The Inflation Tug-of-War

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Credit: FRED Economic Data

There is a lot of “inflation” talk in the press today. Prices of houses, used cars and certain grocery items appear to be soaring while the Federal Reserve Bank assures us that any inflation is “transitory” (i.e., temporary). But, are they right? Make no mistake, we’re at an interesting inflection point regarding inflation that could have tremendous impacts on our lives. So, let’s take a deeper look at where things may be headed.

So, first off, let’s answer the question—“What causes inflation?” Economists have differing opinions, but they tend to agree that inflation can be “demand-driven” or “supply-driven.”  Demand-driven inflation results from too many people demanding the same goods and services while production can’t keep up. This situation may arise in economies that are doing really well to the point of “overheating” (i.e., extremely low unemployment, high wages, etc.) and is especially common when a country’s population skews toward the consumption-heavy age cohort (i.e., 30-50).  Supply-driven inflation tends to refer to inflation caused by “supply shocks” which are generally short-term disruptions in production and supply-chains caused by things like geo-political tensions, natural disasters and pandemics.  

People who believe that our current inflation is transitory tend to argue that the cause is, in fact, the Covid-19 pandemic, which has wreaked havoc on global supply chains and the labor supply.  Moreover, they point to an aging population, rapid technological advancements and high levels of debt as significant deflationary headwinds in the developed world. 

They are correct on these points and, under normal circumstances, the transitory argument would seem to be the winner. However, another key factor in the ongoing inflation debate revolves around the money supply, which has grown at truly remarkable levels.  The chart below shows how significant this growth is.

Credit: FRED Economic Data

Governments have been aggressively borrowing, with most of the debt being purchased by central banks leading to a “monetization of the debt” and growing money supplies. Many argue that, while devaluing a currency in this way may create tailwinds for inflation, it doesn’t necessarily cause inflation (i.e., it doesn’t create demand). But we’ve never seen anything like this before, so history offers no lesson for what we are now experiencing.

Given that we are in the midst of a grand experiment by governments and central banks, it’s important to monitor the impacts closely. One impact that now appears obvious is that, without government intervention, the stock market would be much lower than it is today. The same can be said for the bond market and commercial real estate. In general, it is common consensus that we are experiencing inflation in risk assets of all stripes. The “wealth effect” caused by rising portfolio valuations, may be carrying over to other areas such as housing. As the chart below shows, we’ve seen a rapid recent spike in the median home value in the United States.  It’s likely that we will see “wealth effect” inflation crop up in other areas, especially among goods demanded by the world’s wealthiest who have been the primary beneficiaries of this surge in values.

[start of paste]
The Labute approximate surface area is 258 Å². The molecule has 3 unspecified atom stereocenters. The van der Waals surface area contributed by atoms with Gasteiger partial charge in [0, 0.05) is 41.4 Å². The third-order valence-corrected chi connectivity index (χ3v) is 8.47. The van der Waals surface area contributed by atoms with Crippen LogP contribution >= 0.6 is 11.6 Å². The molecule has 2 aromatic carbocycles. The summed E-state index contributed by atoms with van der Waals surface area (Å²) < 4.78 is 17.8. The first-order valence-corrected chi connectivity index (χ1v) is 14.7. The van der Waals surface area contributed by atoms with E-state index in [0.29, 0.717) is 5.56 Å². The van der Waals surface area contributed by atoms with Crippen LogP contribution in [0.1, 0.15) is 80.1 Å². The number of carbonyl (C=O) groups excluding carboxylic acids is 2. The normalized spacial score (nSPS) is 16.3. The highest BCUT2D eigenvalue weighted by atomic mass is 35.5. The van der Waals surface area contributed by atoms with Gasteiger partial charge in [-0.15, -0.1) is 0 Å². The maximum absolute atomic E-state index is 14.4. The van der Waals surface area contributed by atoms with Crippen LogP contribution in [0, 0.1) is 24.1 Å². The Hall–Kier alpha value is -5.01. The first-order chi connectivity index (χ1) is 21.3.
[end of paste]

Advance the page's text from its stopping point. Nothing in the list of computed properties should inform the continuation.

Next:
So, where does inflation go from here? The core environmental factors (aging population, technologic advancement, etc.) are deflationary while short-term disruptions (e.g., Covid-19) are inflationary. Meanwhile, government intervention in the form of the rapidly growing money supply and perpetually low interest rates certainly raises the risk of inflation. 

In short, it appears that the federal governments hold a lot of control. While it’s impossible to predict future government actions, given the rising risk of inflation, investment portfolios may benefit from some adjustments. Inflation can appear quickly and can be very detrimental to many asset classes.  

Projecting the equity market is perhaps the trickiest endeavor of all. The increase in money supply, in combination with historically low interest rates, has clearly impacted the equity market positively.  It would likely continue to do so if these conditions persist. But, when does it end? The federal governments have created a risky set-up for equity markets in that any reduction in money supply or increase in rates could create a stampede for the door. As such, it’s important to hold quality assets through a diversified portfolio that you’re comfortable holding through any market conditions. 

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